The photo presented Ewa Partum making her performance Stupid Woman in the Dziekanka Workshop, November 20, 1981. The performance was acknowledged as one of the essential pieces of women's art or even feminist art in Poland. Ewa Partum was one of the prominent female artists of the neo-avant-garde in the time of late socialism in Poland, alongside with Natalia LL, Maria Pinińska-Bereś, Izabella Gustowska, Teresa Murak, Zofia Kulik, and Barbara Konopka. Partum exercised the performativity of gender many times, conducting in her works deconstruction of the femininity and features associated with it. The question of gender and femininity was the subject of the Stupid Woman performance as well. On the picture taken by Tomasz Sikorski, naked Ewa Partum is performing with only chains of lights on her body.
These early personal relicts from the Family Collection of Árpád Göncz reflect the love of books and literature of a young couple, their traditional tastes, and the inventive talent of the graphic designer, who most likely was influenced by similar self-made decorations of the Hungarian boy scout movement, and the traditional typographers (Imre Kner, Károly Koós, Erdélyi Szépmíves Céh, etc.).
On the attached photos, some parts of the rich family library of the Göncz couple can be seen in the ex-president’s residence on Vérhalom Square, Budapest.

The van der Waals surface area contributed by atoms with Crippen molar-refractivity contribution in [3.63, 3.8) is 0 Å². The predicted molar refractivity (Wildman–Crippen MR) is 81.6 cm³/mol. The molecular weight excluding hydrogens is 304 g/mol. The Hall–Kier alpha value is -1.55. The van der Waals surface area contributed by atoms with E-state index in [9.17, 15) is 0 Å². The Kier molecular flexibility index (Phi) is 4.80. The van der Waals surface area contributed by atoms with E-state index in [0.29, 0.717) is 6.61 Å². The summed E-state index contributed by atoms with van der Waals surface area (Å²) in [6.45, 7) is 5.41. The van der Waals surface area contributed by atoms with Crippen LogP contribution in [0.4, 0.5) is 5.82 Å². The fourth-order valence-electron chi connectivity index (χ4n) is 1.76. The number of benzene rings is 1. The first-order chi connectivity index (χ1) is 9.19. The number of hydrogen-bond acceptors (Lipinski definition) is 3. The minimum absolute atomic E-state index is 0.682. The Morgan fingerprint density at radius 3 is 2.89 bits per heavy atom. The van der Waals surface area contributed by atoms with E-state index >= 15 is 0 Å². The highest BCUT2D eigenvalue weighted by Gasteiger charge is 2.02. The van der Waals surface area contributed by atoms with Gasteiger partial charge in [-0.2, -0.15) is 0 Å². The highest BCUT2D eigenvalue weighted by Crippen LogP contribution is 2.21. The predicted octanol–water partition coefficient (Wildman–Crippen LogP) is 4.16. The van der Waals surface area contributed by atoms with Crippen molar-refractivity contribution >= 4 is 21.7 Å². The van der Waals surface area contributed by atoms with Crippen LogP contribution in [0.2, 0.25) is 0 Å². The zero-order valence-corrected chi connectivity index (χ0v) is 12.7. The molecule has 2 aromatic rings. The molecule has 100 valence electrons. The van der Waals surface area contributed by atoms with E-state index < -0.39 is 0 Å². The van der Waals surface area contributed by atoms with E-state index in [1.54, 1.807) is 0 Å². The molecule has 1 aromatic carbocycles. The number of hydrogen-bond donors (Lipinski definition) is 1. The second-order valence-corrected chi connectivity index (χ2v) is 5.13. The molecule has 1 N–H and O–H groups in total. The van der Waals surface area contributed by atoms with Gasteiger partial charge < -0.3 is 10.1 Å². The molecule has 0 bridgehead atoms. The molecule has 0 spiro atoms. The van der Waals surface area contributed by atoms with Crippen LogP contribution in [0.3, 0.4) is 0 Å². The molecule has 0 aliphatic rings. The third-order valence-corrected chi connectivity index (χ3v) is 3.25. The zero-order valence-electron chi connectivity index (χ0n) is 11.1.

Urbs Paterna was the manuscript newspaper compiled by activists from Noor-Tartu (Young-Tartu). Its first issue bore the name Kodulinna Teataja (Journal of the Hometown). Urbs Paterna was reproduced manually in a few copies, and not all issues have been preserved. These rare copies were passed from hand to hand. In this way, Noor-Tartu also avoided the censor.
This number is the third, and dates from 11 April 1980. This and other numbers do not contain any opposition content, only articles about culture, poetry, and discussions about the movement. It is not known whether the authorities reacted in any way to this issue, for at that time the movement could act relatively freely, and without major restrictions.
Like the entire collection, this particular copy of the newspaper belongs to the core group of Noor-Tartu. It has not attracted wider attention, which is the intention of the current holder of the collection. Only Indrek Riigor briefly mentioned the newspaper in his BA thesis. It is possible that it will be used for research after the collection is given to an institution.